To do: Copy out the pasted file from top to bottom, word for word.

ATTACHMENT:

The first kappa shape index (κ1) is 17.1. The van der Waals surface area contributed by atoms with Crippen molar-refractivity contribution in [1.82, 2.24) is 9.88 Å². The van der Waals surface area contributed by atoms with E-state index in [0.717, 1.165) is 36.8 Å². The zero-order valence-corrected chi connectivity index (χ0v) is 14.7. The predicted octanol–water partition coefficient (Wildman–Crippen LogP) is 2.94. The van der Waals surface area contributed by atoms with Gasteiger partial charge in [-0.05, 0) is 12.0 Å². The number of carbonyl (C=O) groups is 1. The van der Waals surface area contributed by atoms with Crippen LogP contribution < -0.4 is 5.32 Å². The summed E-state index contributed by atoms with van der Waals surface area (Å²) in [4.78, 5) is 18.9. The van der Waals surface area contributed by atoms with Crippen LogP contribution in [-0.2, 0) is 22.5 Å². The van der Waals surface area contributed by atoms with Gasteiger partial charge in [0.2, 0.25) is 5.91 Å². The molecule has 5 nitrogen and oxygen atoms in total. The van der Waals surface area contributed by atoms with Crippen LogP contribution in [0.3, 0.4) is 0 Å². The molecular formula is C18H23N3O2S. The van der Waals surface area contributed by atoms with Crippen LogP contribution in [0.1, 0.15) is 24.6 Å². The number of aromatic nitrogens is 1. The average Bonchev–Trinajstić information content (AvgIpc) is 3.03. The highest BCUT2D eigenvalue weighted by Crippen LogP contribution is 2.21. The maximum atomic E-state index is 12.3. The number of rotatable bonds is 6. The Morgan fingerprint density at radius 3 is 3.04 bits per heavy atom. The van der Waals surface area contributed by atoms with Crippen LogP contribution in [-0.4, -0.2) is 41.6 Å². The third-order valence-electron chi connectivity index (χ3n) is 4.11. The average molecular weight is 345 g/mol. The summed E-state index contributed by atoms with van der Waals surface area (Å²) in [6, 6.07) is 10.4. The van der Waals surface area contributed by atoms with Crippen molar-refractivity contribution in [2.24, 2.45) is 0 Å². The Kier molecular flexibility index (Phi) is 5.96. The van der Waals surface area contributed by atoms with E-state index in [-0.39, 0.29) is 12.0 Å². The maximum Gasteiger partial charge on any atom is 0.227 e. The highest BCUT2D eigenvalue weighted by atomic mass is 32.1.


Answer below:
The first kappa shape index (κ1) is 17.1. The van der Waals surface area contributed by atoms with Crippen molar-refractivity contribution in [1.82, 2.24) is 9.88 Å². The van der Waals surface area contributed by atoms with E-state index in [0.717, 1.165) is 36.8 Å². The zero-order valence-corrected chi connectivity index (χ0v) is 14.7. The predicted octanol–water partition coefficient (Wildman–Crippen LogP) is 2.94. The van der Waals surface area contributed by atoms with Gasteiger partial charge in [-0.05, 0) is 12.0 Å². The number of carbonyl (C=O) groups is 1. The van der Waals surface area contributed by atoms with Crippen LogP contribution < -0.4 is 5.32 Å². The summed E-state index contributed by atoms with van der Waals surface area (Å²) in [4.78, 5) is 18.9. The van der Waals surface area contributed by atoms with Crippen LogP contribution in [-0.2, 0) is 22.5 Å². The van der Waals surface area contributed by atoms with Gasteiger partial charge in [0.2, 0.25) is 5.91 Å². The molecule has 5 nitrogen and oxygen atoms in total. The van der Waals surface area contributed by atoms with Crippen LogP contribution in [0.3, 0.4) is 0 Å². The molecular formula is C18H23N3O2S. The van der Waals surface area contributed by atoms with Crippen LogP contribution in [0.1, 0.15) is 24.6 Å². The number of aromatic nitrogens is 1. The average Bonchev–Trinajstić information content (AvgIpc) is 3.03. The highest BCUT2D eigenvalue weighted by Crippen LogP contribution is 2.21. The maximum atomic E-state index is 12.3. The number of rotatable bonds is 6. The Morgan fingerprint density at radius 3 is 3.04 bits per heavy atom. The van der Waals surface area contributed by atoms with Crippen LogP contribution in [-0.4, -0.2) is 41.6 Å². The third-order valence-electron chi connectivity index (χ3n) is 4.11. The average molecular weight is 345 g/mol. The summed E-state index contributed by atoms with van der Waals surface area (Å²) in [6, 6.07) is 10.4. The van der Waals surface area contributed by atoms with Crippen molar-refractivity contribution in [2.24, 2.45) is 0 Å². The Kier molecular flexibility index (Phi) is 5.96. The van der Waals surface area contributed by atoms with E-state index in [-0.39, 0.29) is 12.0 Å². The maximum Gasteiger partial charge on any atom is 0.227 e. The highest BCUT2D eigenvalue weighted by atomic mass is 32.1.